During the first stage of the processing cycle, as the temperature of the sample exceeds the melting temperature of Al (660 aluminum is redistributed inside the powder compact and comes in intimate contact with the pre-treated Nb filament reinforcements. Upon the establishment of such contact, the liquid aluminum reacts with the oxide on the surface of the Nb filaments. This reaction results in a reduction of the niobium oxide and the formation of an alumina layer at the filament/liquid interface. The driving force for this reaction stems from a higher free energy of formation of alumina compared to that of niobium oxide. The alumina layer isolates the Nb filaments from the surroundings and prevents (or significantly reduces) further reactions. Compositional analysis of the coating by auger electron microscopy is shown in FIG. 2 and indicates that only Al and O are present on the filament surface.
A further increase in temperature leads to a reaction between the Nb powder particles and liquid aluminum. The driving force for this reaction is the reduction in the free energy of the system through the formation of NbAl.sub.3. The NbAl.sub.3 formation reaction is highly exothermic and can be self-sustaining with the reaction propagation occurring at a relatively high rate. The formation of NbAl.sub.3 succeeds the formation of alumina because of its higher activation energy barrier.
It is critical to the success of the invention that, without the prior alumina formation on the Nb filament surface, these filaments would also participate in the NbAl.sub.3 formation reaction, which would result in a degradation of the reinforcement. In addition, such uncoated filaments would continue to interact with the matrix, thus leading to a highly undesirable situation, i.e., a microstructurally unstable composite.
The chemical and microstructural stability of the barrier layer coating was assessed by annealing the composite for 100 hours at 1,200 comparison, the composites containing uncoated Nb filaments were also annealed under similar conditions. A scanning electron micrograph of the interfacial region between a coated Nb filament and the NbAl.sub.3 matrix illustrates that the coating has good stability and shows no evidence of spalling. The extent of matrix/filament interaction for the coated and uncoated filaments was assessed via micro-hardness profiles. The profiles for the uncoated and coated filaments show a clear decrease of the indentation area upon traversing from the center to the surface of the filament. This indicates an increase in the hardness of the filament with increasing Al content of the filament. By contrast, the coated filament does not exhibit an increase in the micro-hardness near the periphery, indicating a near-absence of filament/matrix interaction during the long-term annealing treatment. Thus, it is clear that the in situ coating process produces a coating which is both microstructurally and compositionally stable.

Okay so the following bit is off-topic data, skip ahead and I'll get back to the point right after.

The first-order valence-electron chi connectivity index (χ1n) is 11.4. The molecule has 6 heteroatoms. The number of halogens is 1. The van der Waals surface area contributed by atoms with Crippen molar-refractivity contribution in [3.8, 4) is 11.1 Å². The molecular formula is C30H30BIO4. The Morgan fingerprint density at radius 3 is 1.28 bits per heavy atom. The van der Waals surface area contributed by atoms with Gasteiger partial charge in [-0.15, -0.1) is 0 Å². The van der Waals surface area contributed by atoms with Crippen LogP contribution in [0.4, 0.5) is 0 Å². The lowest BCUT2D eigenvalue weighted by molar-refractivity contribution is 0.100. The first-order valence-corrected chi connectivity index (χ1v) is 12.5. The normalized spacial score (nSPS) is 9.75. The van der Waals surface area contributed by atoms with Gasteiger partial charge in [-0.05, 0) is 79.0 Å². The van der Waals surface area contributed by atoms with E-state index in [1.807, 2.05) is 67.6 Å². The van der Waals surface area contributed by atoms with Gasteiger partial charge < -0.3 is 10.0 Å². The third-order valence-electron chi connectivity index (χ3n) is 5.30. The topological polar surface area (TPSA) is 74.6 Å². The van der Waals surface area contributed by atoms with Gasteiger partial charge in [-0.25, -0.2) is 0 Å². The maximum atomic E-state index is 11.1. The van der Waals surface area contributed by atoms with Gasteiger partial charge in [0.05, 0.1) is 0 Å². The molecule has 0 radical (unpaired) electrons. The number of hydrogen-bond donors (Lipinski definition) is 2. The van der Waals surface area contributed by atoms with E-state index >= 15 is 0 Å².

The fracture toughness of the monolithic matrix (i.e., without any reinforcement) and the Nb filament reinforced composites were measured using chevron-notched specimens tested under three-point bending. A comparison between the load-displacement behavior of the monolithic matrix and a 20 vol. % Nb (in situ coated) filament reinforced composite is shown in FIG. 3. The figure illustrates the extremely brittle nature of the monolithic matrix compared to the composite which exhibits a significant increase in the toughness. Calculation of the critical stress intensity factors (K.sub.IC 's) from these plots indicated that the fracture toughness of the composite was approximately five times greater than the monolithic matrix (9.6 compared to 1.7 MPa•√m).